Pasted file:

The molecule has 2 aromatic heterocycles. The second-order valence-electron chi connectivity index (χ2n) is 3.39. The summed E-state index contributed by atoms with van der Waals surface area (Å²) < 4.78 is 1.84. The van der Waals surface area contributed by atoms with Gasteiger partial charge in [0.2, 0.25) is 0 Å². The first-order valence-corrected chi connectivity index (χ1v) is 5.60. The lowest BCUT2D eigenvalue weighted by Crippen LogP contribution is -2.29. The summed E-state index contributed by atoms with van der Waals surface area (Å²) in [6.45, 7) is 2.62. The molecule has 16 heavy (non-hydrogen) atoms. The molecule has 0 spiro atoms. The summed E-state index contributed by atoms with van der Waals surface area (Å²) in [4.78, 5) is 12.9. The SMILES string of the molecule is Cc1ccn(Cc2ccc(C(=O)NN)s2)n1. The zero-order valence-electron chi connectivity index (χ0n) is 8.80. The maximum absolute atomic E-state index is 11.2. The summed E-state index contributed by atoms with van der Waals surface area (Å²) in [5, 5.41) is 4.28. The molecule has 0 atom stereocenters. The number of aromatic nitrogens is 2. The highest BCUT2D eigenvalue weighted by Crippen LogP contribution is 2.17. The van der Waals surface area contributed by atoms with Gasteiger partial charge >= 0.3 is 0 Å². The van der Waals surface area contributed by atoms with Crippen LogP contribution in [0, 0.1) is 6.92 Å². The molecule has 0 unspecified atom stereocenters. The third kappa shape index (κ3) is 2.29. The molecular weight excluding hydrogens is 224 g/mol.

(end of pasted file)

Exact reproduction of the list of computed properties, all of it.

The molecule has 2 aromatic heterocycles. The second-order valence-electron chi connectivity index (χ2n) is 3.39. The summed E-state index contributed by atoms with van der Waals surface area (Å²) < 4.78 is 1.84. The van der Waals surface area contributed by atoms with Gasteiger partial charge in [0.2, 0.25) is 0 Å². The first-order valence-corrected chi connectivity index (χ1v) is 5.60. The lowest BCUT2D eigenvalue weighted by Crippen LogP contribution is -2.29. The summed E-state index contributed by atoms with van der Waals surface area (Å²) in [6.45, 7) is 2.62. The molecule has 16 heavy (non-hydrogen) atoms. The molecule has 0 spiro atoms. The summed E-state index contributed by atoms with van der Waals surface area (Å²) in [4.78, 5) is 12.9. The SMILES string of the molecule is Cc1ccn(Cc2ccc(C(=O)NN)s2)n1. The zero-order valence-electron chi connectivity index (χ0n) is 8.80. The maximum absolute atomic E-state index is 11.2. The summed E-state index contributed by atoms with van der Waals surface area (Å²) in [5, 5.41) is 4.28. The molecule has 0 atom stereocenters. The number of aromatic nitrogens is 2. The highest BCUT2D eigenvalue weighted by Crippen LogP contribution is 2.17. The van der Waals surface area contributed by atoms with Gasteiger partial charge >= 0.3 is 0 Å². The van der Waals surface area contributed by atoms with Crippen LogP contribution in [0, 0.1) is 6.92 Å². The molecule has 0 unspecified atom stereocenters. The third kappa shape index (κ3) is 2.29. The molecular weight excluding hydrogens is 224 g/mol.